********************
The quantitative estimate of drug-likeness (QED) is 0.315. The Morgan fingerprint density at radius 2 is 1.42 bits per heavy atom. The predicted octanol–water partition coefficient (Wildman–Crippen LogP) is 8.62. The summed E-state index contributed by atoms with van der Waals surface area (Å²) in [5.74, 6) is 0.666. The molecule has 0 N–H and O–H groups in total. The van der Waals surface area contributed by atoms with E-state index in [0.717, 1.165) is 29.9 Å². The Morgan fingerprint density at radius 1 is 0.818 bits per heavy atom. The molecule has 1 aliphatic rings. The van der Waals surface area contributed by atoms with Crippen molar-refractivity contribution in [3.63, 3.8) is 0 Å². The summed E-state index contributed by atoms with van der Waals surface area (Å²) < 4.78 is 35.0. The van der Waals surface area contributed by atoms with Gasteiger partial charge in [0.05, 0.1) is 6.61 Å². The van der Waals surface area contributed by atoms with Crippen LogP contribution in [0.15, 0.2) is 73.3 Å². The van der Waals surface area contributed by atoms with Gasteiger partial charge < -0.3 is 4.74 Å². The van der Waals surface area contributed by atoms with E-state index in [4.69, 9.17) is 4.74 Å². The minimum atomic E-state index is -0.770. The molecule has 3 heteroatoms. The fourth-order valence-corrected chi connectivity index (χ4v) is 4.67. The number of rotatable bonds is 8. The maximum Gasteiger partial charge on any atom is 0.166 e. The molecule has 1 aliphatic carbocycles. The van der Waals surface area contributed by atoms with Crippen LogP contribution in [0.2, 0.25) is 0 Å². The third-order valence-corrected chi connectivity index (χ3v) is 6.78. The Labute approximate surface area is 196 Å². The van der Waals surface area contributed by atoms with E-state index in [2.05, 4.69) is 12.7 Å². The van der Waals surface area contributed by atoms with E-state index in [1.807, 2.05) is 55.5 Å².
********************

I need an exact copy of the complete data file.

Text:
The quantitative estimate of drug-likeness (QED) is 0.315. The Morgan fingerprint density at radius 2 is 1.42 bits per heavy atom. The predicted octanol–water partition coefficient (Wildman–Crippen LogP) is 8.62. The summed E-state index contributed by atoms with van der Waals surface area (Å²) in [5.74, 6) is 0.666. The molecule has 0 N–H and O–H groups in total. The van der Waals surface area contributed by atoms with E-state index in [0.717, 1.165) is 29.9 Å². The Morgan fingerprint density at radius 1 is 0.818 bits per heavy atom. The molecule has 1 aliphatic rings. The van der Waals surface area contributed by atoms with Crippen molar-refractivity contribution in [3.63, 3.8) is 0 Å². The summed E-state index contributed by atoms with van der Waals surface area (Å²) < 4.78 is 35.0. The van der Waals surface area contributed by atoms with Gasteiger partial charge in [0.05, 0.1) is 6.61 Å². The van der Waals surface area contributed by atoms with Crippen LogP contribution in [0.15, 0.2) is 73.3 Å². The van der Waals surface area contributed by atoms with Gasteiger partial charge < -0.3 is 4.74 Å². The van der Waals surface area contributed by atoms with E-state index in [4.69, 9.17) is 4.74 Å². The minimum atomic E-state index is -0.770. The molecule has 3 heteroatoms. The fourth-order valence-corrected chi connectivity index (χ4v) is 4.67. The number of rotatable bonds is 8. The maximum Gasteiger partial charge on any atom is 0.166 e. The molecule has 1 aliphatic carbocycles. The van der Waals surface area contributed by atoms with Crippen LogP contribution in [0.2, 0.25) is 0 Å². The third-order valence-corrected chi connectivity index (χ3v) is 6.78. The Labute approximate surface area is 196 Å². The van der Waals surface area contributed by atoms with E-state index in [2.05, 4.69) is 12.7 Å². The van der Waals surface area contributed by atoms with E-state index in [1.807, 2.05) is 55.5 Å².